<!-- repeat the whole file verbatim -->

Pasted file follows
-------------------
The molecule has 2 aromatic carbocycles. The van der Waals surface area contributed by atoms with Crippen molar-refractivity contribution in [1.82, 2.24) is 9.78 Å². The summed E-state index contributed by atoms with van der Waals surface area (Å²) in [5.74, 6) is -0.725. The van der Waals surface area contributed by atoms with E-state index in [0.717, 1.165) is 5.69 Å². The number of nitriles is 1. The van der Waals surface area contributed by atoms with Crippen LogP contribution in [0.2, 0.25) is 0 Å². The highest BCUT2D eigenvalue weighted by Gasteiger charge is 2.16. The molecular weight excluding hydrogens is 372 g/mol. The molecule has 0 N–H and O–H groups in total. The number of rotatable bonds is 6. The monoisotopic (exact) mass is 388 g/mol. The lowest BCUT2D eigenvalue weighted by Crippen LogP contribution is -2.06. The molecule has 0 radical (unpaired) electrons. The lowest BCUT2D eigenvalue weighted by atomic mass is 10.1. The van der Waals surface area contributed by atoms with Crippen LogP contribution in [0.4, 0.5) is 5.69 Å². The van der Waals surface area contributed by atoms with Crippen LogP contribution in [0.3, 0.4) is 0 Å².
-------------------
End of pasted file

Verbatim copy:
The molecule has 2 aromatic carbocycles. The van der Waals surface area contributed by atoms with Crippen molar-refractivity contribution in [1.82, 2.24) is 9.78 Å². The summed E-state index contributed by atoms with van der Waals surface area (Å²) in [5.74, 6) is -0.725. The van der Waals surface area contributed by atoms with E-state index in [0.717, 1.165) is 5.69 Å². The number of nitriles is 1. The van der Waals surface area contributed by atoms with Crippen LogP contribution in [0.2, 0.25) is 0 Å². The highest BCUT2D eigenvalue weighted by Gasteiger charge is 2.16. The molecular weight excluding hydrogens is 372 g/mol. The molecule has 0 N–H and O–H groups in total. The number of rotatable bonds is 6. The monoisotopic (exact) mass is 388 g/mol. The lowest BCUT2D eigenvalue weighted by Crippen LogP contribution is -2.06. The molecule has 0 radical (unpaired) electrons. The lowest BCUT2D eigenvalue weighted by atomic mass is 10.1. The van der Waals surface area contributed by atoms with Crippen LogP contribution in [0.4, 0.5) is 5.69 Å². The van der Waals surface area contributed by atoms with Crippen LogP contribution in [0.3, 0.4) is 0 Å².